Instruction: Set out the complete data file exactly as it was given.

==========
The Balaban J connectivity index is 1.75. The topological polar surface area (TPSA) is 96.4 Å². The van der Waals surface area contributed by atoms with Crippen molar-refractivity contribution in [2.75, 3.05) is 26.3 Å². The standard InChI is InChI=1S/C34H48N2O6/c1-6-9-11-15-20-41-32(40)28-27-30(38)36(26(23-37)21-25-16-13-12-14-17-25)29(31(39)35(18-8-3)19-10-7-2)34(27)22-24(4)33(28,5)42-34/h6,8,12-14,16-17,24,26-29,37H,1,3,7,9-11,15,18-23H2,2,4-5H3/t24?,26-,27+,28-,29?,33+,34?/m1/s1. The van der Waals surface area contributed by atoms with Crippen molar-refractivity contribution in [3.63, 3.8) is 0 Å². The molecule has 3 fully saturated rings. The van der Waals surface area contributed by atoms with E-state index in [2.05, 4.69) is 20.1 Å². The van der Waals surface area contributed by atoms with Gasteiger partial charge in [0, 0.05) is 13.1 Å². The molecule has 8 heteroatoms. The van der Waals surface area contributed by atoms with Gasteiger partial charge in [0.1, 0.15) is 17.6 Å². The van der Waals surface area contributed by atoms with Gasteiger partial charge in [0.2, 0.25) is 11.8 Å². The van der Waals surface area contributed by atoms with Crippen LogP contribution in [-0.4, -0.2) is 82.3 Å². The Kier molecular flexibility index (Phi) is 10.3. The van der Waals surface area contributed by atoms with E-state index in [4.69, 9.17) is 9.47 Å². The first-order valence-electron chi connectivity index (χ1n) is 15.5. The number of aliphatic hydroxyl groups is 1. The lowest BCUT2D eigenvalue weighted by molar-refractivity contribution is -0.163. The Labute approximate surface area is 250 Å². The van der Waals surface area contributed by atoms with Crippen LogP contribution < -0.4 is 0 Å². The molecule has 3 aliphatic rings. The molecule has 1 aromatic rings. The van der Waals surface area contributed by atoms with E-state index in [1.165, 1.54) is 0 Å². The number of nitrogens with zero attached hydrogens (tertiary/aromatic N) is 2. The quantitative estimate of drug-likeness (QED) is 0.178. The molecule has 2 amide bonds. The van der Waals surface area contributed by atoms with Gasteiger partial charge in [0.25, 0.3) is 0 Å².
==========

The Balaban J connectivity index is 1.75. The topological polar surface area (TPSA) is 96.4 Å². The van der Waals surface area contributed by atoms with Crippen molar-refractivity contribution in [2.75, 3.05) is 26.3 Å². The standard InChI is InChI=1S/C34H48N2O6/c1-6-9-11-15-20-41-32(40)28-27-30(38)36(26(23-37)21-25-16-13-12-14-17-25)29(31(39)35(18-8-3)19-10-7-2)34(27)22-24(4)33(28,5)42-34/h6,8,12-14,16-17,24,26-29,37H,1,3,7,9-11,15,18-23H2,2,4-5H3/t24?,26-,27+,28-,29?,33+,34?/m1/s1. The van der Waals surface area contributed by atoms with Crippen molar-refractivity contribution in [3.63, 3.8) is 0 Å². The molecule has 3 fully saturated rings. The van der Waals surface area contributed by atoms with E-state index in [2.05, 4.69) is 20.1 Å². The van der Waals surface area contributed by atoms with Gasteiger partial charge in [0, 0.05) is 13.1 Å². The molecule has 8 heteroatoms. The van der Waals surface area contributed by atoms with Gasteiger partial charge in [0.1, 0.15) is 17.6 Å². The van der Waals surface area contributed by atoms with Gasteiger partial charge in [0.2, 0.25) is 11.8 Å². The van der Waals surface area contributed by atoms with Crippen LogP contribution in [-0.4, -0.2) is 82.3 Å². The Kier molecular flexibility index (Phi) is 10.3. The van der Waals surface area contributed by atoms with E-state index in [4.69, 9.17) is 9.47 Å². The first-order valence-electron chi connectivity index (χ1n) is 15.5. The number of aliphatic hydroxyl groups is 1. The lowest BCUT2D eigenvalue weighted by molar-refractivity contribution is -0.163. The Labute approximate surface area is 250 Å². The van der Waals surface area contributed by atoms with Crippen LogP contribution < -0.4 is 0 Å². The molecule has 3 aliphatic rings. The molecule has 1 aromatic rings. The van der Waals surface area contributed by atoms with E-state index in [1.165, 1.54) is 0 Å². The number of nitrogens with zero attached hydrogens (tertiary/aromatic N) is 2. The quantitative estimate of drug-likeness (QED) is 0.178. The molecule has 2 amide bonds. The van der Waals surface area contributed by atoms with Gasteiger partial charge in [0.25, 0.3) is 0 Å².